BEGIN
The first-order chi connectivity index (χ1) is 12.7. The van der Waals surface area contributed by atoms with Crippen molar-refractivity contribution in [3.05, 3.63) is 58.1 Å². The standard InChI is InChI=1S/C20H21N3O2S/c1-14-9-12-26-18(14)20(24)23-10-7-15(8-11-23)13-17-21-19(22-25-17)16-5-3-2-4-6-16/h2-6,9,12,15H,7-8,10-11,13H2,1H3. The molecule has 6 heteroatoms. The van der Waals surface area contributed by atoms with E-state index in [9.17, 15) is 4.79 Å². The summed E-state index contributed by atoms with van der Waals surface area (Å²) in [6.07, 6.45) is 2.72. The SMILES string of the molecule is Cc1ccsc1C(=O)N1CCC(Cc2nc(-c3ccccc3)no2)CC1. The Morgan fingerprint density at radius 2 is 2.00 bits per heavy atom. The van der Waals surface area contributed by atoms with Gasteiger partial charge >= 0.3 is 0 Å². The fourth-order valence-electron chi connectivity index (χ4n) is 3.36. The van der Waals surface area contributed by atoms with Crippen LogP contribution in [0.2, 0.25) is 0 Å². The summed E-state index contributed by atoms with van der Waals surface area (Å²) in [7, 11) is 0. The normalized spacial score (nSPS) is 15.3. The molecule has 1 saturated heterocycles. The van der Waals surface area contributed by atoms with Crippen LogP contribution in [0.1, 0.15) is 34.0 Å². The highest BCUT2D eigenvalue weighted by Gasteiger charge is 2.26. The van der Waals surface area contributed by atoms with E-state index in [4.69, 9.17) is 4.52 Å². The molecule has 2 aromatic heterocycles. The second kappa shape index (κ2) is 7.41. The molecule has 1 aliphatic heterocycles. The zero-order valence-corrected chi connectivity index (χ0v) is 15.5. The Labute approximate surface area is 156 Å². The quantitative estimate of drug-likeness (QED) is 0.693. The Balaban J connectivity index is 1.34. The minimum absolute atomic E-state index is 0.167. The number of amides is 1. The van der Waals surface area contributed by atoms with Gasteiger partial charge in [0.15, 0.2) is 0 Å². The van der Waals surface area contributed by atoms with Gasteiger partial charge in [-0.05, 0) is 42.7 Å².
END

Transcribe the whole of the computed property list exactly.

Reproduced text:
The first-order chi connectivity index (χ1) is 12.7. The van der Waals surface area contributed by atoms with Crippen molar-refractivity contribution in [3.05, 3.63) is 58.1 Å². The standard InChI is InChI=1S/C20H21N3O2S/c1-14-9-12-26-18(14)20(24)23-10-7-15(8-11-23)13-17-21-19(22-25-17)16-5-3-2-4-6-16/h2-6,9,12,15H,7-8,10-11,13H2,1H3. The molecule has 6 heteroatoms. The van der Waals surface area contributed by atoms with E-state index in [9.17, 15) is 4.79 Å². The summed E-state index contributed by atoms with van der Waals surface area (Å²) in [6.07, 6.45) is 2.72. The SMILES string of the molecule is Cc1ccsc1C(=O)N1CCC(Cc2nc(-c3ccccc3)no2)CC1. The Morgan fingerprint density at radius 2 is 2.00 bits per heavy atom. The van der Waals surface area contributed by atoms with Gasteiger partial charge >= 0.3 is 0 Å². The fourth-order valence-electron chi connectivity index (χ4n) is 3.36. The van der Waals surface area contributed by atoms with Crippen LogP contribution in [0.2, 0.25) is 0 Å². The summed E-state index contributed by atoms with van der Waals surface area (Å²) in [7, 11) is 0. The normalized spacial score (nSPS) is 15.3. The molecule has 1 saturated heterocycles. The van der Waals surface area contributed by atoms with Crippen LogP contribution in [0.1, 0.15) is 34.0 Å². The highest BCUT2D eigenvalue weighted by Gasteiger charge is 2.26. The van der Waals surface area contributed by atoms with E-state index in [4.69, 9.17) is 4.52 Å². The molecule has 2 aromatic heterocycles. The second kappa shape index (κ2) is 7.41. The molecule has 1 aliphatic heterocycles. The zero-order valence-corrected chi connectivity index (χ0v) is 15.5. The Labute approximate surface area is 156 Å². The quantitative estimate of drug-likeness (QED) is 0.693. The Balaban J connectivity index is 1.34. The minimum absolute atomic E-state index is 0.167. The number of amides is 1. The van der Waals surface area contributed by atoms with Gasteiger partial charge in [0.15, 0.2) is 0 Å². The van der Waals surface area contributed by atoms with Gasteiger partial charge in [-0.05, 0) is 42.7 Å².